Victimization and Depression

Victimization and DepressionAccording to the National Institute of Justice there were 16 million criminal victimizations in 2006, and adolescents were more likely to be victimized than other age groups. There are many ways people become victims. While the most commonly known and recognized is that of being the target of criminal actions such as theft, assault or rape, other forms of victimization include the following:

  • Peer victimization, or being the target of bullying or other aggressive behaviors by peers
  • Secondary victimization, or being blamed for being the victim of a crime
  • Revictimization, or being more likely to become a victim multiple times
  • Self-victimization, or using victimhood to manipulate others

Any form of victimization is traumatic and can trigger lasting physical and psychological effects.

Effects of Victimization

While victimization may include physical and obvious harm, the psychological effects are the most harmful and long lasting. The National Crime Victims Research and Treatment Center lists the following responses to victimization:

  • Fear
  • Loss of control
  • Flashbacks
  • Trouble concentrating
  • Guilt
  • Negative self-image
  • Depression
  • Disrupted relationships

Depression is often a direct response to traumatic situations, and additional responses to victimization may also feed into depression. Victims may blame themselves or experience survivor’s guilt, and these attitudes feed into feelings of worthlessness and a loss of a sense of self. Disrupted relationships may increase feelings of isolation, a common aspect of depression.

Victims who do not seek help coping with the aftermath of crime may develop posttraumatic stress disorder (PTSD), a disorder that includes aspects of depression such as irritability and feeling of detachment. Adolescents who experience peer victimization are at a greater risk for suicide ideation or attempts according to the April 2008 issue of Suicide & Life-Threatening Behavior. Addressing mental health after experiencing victimization is essential to preventing or addressing depression and moving forward after traumatic experiences. Untreated depression and PTSD can lead to unhealthy coping through drug or alcohol use, loss of job or close personal connections and thoughts of or attempts at suicide.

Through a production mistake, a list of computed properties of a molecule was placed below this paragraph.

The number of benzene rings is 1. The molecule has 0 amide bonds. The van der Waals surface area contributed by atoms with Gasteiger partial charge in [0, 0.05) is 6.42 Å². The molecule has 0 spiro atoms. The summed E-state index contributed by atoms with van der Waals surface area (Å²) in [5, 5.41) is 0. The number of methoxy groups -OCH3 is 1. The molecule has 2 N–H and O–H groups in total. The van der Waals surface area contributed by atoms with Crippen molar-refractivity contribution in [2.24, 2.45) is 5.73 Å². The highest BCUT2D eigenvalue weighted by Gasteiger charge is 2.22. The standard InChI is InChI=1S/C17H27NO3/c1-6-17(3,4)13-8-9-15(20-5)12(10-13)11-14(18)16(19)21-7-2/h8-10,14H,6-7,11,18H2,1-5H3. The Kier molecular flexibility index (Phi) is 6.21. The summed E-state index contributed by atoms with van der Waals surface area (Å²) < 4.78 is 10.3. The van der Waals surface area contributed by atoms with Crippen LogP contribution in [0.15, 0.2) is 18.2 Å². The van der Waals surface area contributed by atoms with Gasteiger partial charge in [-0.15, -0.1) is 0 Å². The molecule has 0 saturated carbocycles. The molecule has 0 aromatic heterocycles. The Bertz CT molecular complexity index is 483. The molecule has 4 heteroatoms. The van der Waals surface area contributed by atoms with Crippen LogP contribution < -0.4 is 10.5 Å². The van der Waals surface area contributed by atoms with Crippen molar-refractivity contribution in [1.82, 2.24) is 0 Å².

Victimization, Depression and Addiction

While being a victim puts individuals at risk for depression and substance use, mental health issues and addiction also increase the likelihood that a person will become a victim. The Treatment Advocacy Center’s briefing paper on victimization (2007) reveals that a study in Seattle found up to 6% of women who were victims of sexual assault were already diagnosed with bipolar disorder or severe depression. While another study found more than a quarter of individuals with psychiatric disorders experienced violent victimization. The Treatment Advocacy Center further reports that, “substance abusers had significantly more episodes of violent victimization.” Mental health and substance use are closely tied to victimization, and the relationship can be causal, reactive or both.

Treatment for Victimization and Depression

Victimization and depression are so closely related that one cannot be treated without addressing the other. If these co-occurring concerns are accompanied by substance abuse, this issue must also be treated. Integrated mental health and addiction treatment will identify all underlying and related concerns and will provide the treatment needed for a full and lasting recovery. Call our toll-free helpline, and let our admissions coordinators connect you to the resources that will help you regain a healthy and stable life after victimization.